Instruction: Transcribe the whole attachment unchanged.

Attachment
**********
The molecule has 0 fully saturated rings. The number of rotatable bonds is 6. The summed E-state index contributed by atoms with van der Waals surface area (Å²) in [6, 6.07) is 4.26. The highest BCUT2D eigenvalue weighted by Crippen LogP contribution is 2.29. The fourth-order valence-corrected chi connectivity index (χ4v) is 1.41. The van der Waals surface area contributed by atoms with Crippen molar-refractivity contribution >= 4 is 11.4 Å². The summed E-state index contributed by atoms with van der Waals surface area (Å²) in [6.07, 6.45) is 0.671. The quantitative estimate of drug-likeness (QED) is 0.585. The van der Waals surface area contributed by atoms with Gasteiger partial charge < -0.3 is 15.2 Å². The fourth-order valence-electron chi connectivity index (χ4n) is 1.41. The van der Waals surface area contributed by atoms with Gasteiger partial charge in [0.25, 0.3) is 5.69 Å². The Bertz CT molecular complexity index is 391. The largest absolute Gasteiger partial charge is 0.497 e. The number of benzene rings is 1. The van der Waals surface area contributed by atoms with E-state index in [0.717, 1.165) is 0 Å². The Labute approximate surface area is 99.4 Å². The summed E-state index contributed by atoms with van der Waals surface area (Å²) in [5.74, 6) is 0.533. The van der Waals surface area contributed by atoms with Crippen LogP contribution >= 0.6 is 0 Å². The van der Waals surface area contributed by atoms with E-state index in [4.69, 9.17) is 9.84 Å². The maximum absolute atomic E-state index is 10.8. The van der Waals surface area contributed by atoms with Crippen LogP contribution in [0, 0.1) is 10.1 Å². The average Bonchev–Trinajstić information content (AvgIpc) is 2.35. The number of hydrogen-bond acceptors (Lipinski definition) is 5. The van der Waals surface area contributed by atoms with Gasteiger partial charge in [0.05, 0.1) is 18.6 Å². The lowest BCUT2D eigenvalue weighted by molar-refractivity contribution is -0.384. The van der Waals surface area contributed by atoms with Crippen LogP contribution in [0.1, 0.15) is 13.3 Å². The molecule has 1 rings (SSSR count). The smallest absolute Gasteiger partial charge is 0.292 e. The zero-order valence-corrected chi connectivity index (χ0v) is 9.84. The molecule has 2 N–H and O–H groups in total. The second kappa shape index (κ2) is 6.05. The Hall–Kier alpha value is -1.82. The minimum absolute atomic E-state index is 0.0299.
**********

The molecule has 0 fully saturated rings. The number of rotatable bonds is 6. The summed E-state index contributed by atoms with van der Waals surface area (Å²) in [6, 6.07) is 4.26. The highest BCUT2D eigenvalue weighted by Crippen LogP contribution is 2.29. The fourth-order valence-corrected chi connectivity index (χ4v) is 1.41. The van der Waals surface area contributed by atoms with Crippen molar-refractivity contribution >= 4 is 11.4 Å². The summed E-state index contributed by atoms with van der Waals surface area (Å²) in [6.07, 6.45) is 0.671. The quantitative estimate of drug-likeness (QED) is 0.585. The van der Waals surface area contributed by atoms with Gasteiger partial charge < -0.3 is 15.2 Å². The fourth-order valence-electron chi connectivity index (χ4n) is 1.41. The van der Waals surface area contributed by atoms with Gasteiger partial charge in [0.25, 0.3) is 5.69 Å². The Bertz CT molecular complexity index is 391. The largest absolute Gasteiger partial charge is 0.497 e. The number of benzene rings is 1. The van der Waals surface area contributed by atoms with E-state index in [0.717, 1.165) is 0 Å². The Labute approximate surface area is 99.4 Å². The summed E-state index contributed by atoms with van der Waals surface area (Å²) in [5.74, 6) is 0.533. The van der Waals surface area contributed by atoms with Crippen LogP contribution >= 0.6 is 0 Å². The van der Waals surface area contributed by atoms with E-state index in [4.69, 9.17) is 9.84 Å². The maximum absolute atomic E-state index is 10.8. The van der Waals surface area contributed by atoms with Crippen LogP contribution in [0, 0.1) is 10.1 Å². The average Bonchev–Trinajstić information content (AvgIpc) is 2.35. The number of hydrogen-bond acceptors (Lipinski definition) is 5. The van der Waals surface area contributed by atoms with Gasteiger partial charge in [0.05, 0.1) is 18.6 Å². The lowest BCUT2D eigenvalue weighted by molar-refractivity contribution is -0.384. The van der Waals surface area contributed by atoms with Crippen LogP contribution in [0.1, 0.15) is 13.3 Å². The molecule has 1 rings (SSSR count). The smallest absolute Gasteiger partial charge is 0.292 e. The zero-order valence-corrected chi connectivity index (χ0v) is 9.84. The molecule has 2 N–H and O–H groups in total. The second kappa shape index (κ2) is 6.05. The Hall–Kier alpha value is -1.82. The minimum absolute atomic E-state index is 0.0299.